I`ve been excited about reading this for absolutely ages, and it was a great mystery. It follows siblings Nik and Norva as they attempt to solve the murder of a neighbour that they were fairly close to, and I had such a good time reading it. The mystery is clever and I loved seeing the investigation unfold as the book went on, particularly as the cast of suspects were all fleshed out and all of them seemed plausible. Nik and Norva were fabulous characters too- I really loved them both- and I thought they made a brilliant detective duo; they were super clever and their individual strengths really complemented each other`s. I also liked some of the twists throughout as there were definitely some I didn`t expect, and it was so fast paced as well that I always really struggled with putting it down, especially towards the end. I`m so looking forward to seeing more cases solved by Nik and Norva in the Tri! 4.5/5

The Golden Butterfly by Sharon Gosling (received for free from the publisher in exchange for my honest review)

This is the story of a girl named Luciana, whose grandfather Marko has just died, as she tries to learn more about his mysterious and sudden exit from stage magic and protect his most acclaimed trick (the titular Golden Butterfly) from malevolent forces. I adored Luciana as she was so strong-minded and determined, and I really liked her friend Charley too- their friendship was so lovely. The supporting characters who help them along the way were fabulous too. I also really enjoyed the writing style, which brought every setting and the story in general to life. The mystery element of this was wonderful too, as it moved at a great pace, kept me gripped throughout and all came to a super satisfying conclusion. This is a truly wonderful historical adventure full to the brim with magic, mystery and magnificent women. 4.5/5

Owen and the Soldier by Lisa Thompson (received for free from the publisher in exchange for my honest review)

I`ve enjoyed all of Lisa Thompson`s books to date, and this novella also met the really high standards I`ve come to expect from her. It focuses on a boy named Owen, whose mum is suffering from mental health issues, as he attempts to save the war memorial in the local park, which he has a rather unique and really special attachment to. Owen was, in true Lisa Thompson, a brilliant main character. I adored him instantly, and I desperately wanted things to improve for him during this as he goes through a lot, as well as for him to save the soldier. The way he goes about it was so gripping to follow along with too, particularly as I felt so invested in the outcome. The absolutely beautiful ending made me cry, and I`m already looking forward to whichever story Lisa Thompson tells next. Owen and the Soldier may be short, but it certainly packs an emotional punch. 4.5/5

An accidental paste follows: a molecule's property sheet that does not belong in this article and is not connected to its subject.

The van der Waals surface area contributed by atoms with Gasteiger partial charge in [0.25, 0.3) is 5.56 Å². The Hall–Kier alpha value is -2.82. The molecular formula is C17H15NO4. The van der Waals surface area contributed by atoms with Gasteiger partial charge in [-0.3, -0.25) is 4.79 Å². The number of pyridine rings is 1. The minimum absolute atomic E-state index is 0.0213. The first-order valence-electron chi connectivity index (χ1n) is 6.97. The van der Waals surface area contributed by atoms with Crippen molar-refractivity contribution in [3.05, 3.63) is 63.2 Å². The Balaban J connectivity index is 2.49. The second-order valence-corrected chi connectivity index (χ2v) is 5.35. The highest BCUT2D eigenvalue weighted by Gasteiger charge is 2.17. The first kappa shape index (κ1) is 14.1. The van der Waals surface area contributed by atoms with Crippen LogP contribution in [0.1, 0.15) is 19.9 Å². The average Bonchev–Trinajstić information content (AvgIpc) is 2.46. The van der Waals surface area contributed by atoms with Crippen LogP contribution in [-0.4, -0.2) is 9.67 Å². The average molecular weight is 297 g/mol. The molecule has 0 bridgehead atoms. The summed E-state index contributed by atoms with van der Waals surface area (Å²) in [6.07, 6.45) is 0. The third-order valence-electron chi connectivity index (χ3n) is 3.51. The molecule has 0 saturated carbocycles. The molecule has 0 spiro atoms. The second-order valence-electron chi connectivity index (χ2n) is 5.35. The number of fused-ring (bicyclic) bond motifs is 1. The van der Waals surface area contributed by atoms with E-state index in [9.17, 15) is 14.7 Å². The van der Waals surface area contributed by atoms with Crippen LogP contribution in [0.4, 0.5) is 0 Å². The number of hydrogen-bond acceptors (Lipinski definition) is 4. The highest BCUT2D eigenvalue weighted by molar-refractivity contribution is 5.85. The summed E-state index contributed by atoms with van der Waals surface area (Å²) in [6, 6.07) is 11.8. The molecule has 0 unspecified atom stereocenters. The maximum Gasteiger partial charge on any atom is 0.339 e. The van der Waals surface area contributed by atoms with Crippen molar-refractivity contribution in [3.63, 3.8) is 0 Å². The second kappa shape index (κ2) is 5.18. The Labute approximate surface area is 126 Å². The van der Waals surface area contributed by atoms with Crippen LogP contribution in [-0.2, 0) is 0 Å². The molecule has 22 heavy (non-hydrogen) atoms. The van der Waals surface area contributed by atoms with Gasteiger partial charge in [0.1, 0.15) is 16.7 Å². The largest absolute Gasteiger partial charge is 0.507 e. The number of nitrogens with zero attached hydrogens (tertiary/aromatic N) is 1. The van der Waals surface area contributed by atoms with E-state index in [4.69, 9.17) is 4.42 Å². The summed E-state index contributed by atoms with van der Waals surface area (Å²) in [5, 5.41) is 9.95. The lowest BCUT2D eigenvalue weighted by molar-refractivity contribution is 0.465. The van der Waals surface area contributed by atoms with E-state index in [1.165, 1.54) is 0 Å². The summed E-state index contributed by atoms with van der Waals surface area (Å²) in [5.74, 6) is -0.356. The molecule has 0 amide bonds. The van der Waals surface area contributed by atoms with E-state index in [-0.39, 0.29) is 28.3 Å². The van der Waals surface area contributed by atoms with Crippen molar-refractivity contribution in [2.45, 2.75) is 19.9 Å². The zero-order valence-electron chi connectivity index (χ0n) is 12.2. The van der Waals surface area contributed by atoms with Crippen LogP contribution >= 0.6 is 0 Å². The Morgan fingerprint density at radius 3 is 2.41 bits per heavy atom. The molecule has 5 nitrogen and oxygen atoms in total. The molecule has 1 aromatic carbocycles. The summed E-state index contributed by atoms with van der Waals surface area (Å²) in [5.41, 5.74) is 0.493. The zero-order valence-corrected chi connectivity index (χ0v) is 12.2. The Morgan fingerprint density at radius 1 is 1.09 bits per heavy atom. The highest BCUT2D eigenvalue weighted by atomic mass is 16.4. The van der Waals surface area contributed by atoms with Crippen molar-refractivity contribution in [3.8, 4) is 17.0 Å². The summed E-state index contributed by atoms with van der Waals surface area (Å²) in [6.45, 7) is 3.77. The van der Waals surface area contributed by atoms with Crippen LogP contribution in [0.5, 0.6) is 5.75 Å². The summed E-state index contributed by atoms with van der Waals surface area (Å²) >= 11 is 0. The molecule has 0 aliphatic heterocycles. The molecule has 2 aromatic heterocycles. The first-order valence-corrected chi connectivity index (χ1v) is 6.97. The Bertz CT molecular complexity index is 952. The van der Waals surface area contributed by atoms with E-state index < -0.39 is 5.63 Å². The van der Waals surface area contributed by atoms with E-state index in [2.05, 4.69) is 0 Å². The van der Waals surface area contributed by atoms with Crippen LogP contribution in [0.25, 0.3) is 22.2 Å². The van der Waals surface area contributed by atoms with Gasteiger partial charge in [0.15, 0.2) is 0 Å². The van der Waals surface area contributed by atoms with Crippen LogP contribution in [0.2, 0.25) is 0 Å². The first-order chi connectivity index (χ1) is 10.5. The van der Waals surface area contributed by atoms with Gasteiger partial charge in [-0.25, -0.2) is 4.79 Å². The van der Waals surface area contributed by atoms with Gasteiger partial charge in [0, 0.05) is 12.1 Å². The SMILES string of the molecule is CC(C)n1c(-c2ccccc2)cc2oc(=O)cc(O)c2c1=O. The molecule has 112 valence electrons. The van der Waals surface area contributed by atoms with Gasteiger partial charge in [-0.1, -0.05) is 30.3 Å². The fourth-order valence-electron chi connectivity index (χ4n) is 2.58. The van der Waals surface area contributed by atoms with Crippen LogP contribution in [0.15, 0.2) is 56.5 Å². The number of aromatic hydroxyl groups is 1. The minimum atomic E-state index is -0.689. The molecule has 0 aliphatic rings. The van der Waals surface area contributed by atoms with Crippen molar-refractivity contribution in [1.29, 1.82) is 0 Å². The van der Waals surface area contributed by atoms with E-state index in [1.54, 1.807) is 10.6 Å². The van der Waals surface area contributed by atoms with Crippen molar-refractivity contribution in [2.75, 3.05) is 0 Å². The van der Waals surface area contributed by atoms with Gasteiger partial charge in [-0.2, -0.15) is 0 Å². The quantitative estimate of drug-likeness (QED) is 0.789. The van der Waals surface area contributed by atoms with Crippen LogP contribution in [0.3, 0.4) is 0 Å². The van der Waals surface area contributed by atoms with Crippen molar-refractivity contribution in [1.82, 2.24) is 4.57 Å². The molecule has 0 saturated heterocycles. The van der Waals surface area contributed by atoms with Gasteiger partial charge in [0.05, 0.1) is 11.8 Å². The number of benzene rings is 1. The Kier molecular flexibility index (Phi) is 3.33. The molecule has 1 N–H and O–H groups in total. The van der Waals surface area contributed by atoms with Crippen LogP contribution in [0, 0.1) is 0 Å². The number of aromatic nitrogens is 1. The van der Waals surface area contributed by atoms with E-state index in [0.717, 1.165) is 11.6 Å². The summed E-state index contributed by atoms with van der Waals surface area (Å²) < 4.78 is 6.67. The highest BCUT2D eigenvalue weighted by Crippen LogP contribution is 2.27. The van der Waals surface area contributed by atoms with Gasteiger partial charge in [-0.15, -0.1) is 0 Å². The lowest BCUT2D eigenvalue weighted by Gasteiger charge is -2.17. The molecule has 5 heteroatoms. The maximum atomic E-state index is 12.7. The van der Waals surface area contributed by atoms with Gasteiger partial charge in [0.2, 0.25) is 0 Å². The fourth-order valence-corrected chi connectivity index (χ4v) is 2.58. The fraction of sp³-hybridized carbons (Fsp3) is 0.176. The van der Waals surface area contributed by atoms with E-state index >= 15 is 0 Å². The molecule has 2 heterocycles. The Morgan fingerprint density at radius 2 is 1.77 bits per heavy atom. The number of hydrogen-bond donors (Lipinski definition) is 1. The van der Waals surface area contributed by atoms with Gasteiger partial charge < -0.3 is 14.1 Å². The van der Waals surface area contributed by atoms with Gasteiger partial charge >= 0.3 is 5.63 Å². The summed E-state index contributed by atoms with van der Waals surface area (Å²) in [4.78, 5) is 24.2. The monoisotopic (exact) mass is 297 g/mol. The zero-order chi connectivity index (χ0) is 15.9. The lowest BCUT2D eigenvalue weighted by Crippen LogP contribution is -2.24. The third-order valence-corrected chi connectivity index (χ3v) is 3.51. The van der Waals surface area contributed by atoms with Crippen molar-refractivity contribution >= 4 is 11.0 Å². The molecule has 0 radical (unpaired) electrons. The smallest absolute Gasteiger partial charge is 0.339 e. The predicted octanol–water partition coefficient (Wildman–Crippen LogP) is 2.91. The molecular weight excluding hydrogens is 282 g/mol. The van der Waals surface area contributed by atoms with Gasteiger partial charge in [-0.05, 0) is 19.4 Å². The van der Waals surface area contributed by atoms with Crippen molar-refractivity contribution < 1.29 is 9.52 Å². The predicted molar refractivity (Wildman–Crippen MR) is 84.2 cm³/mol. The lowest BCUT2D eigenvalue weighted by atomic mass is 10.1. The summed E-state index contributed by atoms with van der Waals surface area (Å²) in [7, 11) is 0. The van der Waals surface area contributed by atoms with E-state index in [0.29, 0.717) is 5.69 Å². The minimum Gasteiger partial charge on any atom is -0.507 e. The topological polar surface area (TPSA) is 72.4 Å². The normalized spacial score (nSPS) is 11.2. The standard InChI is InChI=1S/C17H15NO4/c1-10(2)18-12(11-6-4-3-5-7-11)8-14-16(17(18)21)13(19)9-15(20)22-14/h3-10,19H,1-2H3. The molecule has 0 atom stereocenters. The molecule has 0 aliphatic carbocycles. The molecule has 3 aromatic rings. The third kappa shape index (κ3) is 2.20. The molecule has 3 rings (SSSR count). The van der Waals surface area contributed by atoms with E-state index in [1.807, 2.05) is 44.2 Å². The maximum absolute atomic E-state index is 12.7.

The Longest Night of Charlie Noon by Christopher Edge (received for free from the publisher in exchange for my honest review)

This is the story of three children- Charlie, Dizzy and Johnnie- who get lost in the woods when night falls unexpectedly, and their journey of finding the way out. I became very attached to all three children, even though Charlie was my favourite, thanks to how brave and determined they were in the face of danger. This felt so high stakes and fast paced due to the way in which time passes in the woods, and it was very tricky to put this down when I was so engrossed by the different obstacles and challenges the trio were facing. As ever with Christopher Edge, this blends science and story and fact and fiction in such a clever way, and is a thought-provoking read as well as a highly entertaining one. I don`t want to say too much else about this though, as I thought the reveals throughout this and the end were fantastic (I especially loved the epilogue!) and I don`t want to spoil any of it. 4.5/5

The Switch Up by Katy Cannon (received for free from the publisher in exchange for my honest review)

This follows two girls called Alice and Willa with rather similar faces, who meet in an airport lounge and hatch a plan to switch identities for the summer to escape having to stay with people they very much do not want to. I really liked both girls (I particularly related to Alice), and loved that the dual narrative allowed me to see both their perspectives and summers. I also loved the friendships they form; most notably with each other of course, but also with the absolutely wonderful people they meet whilst pretending to be each other (Luca was my particular fave, but I was also very fond of Mabel and Hal) I also really liked the humour within the book as it made me chuckle a lot, and I thought the London and Italy settings were so fun to read about (especially Italy- the descriptions were gorgeous!). finally, I thought the way both girls developed throughout the book was wonderful, and it was lovely to see them change and learn as things went on. The perfect book for a sunny day, or even one when you need a splash of metaphorical sunshine to brighten life up. 4.5/5

Check Mates by Stewart Foster (received for free from the publisher in exchange for my honest review)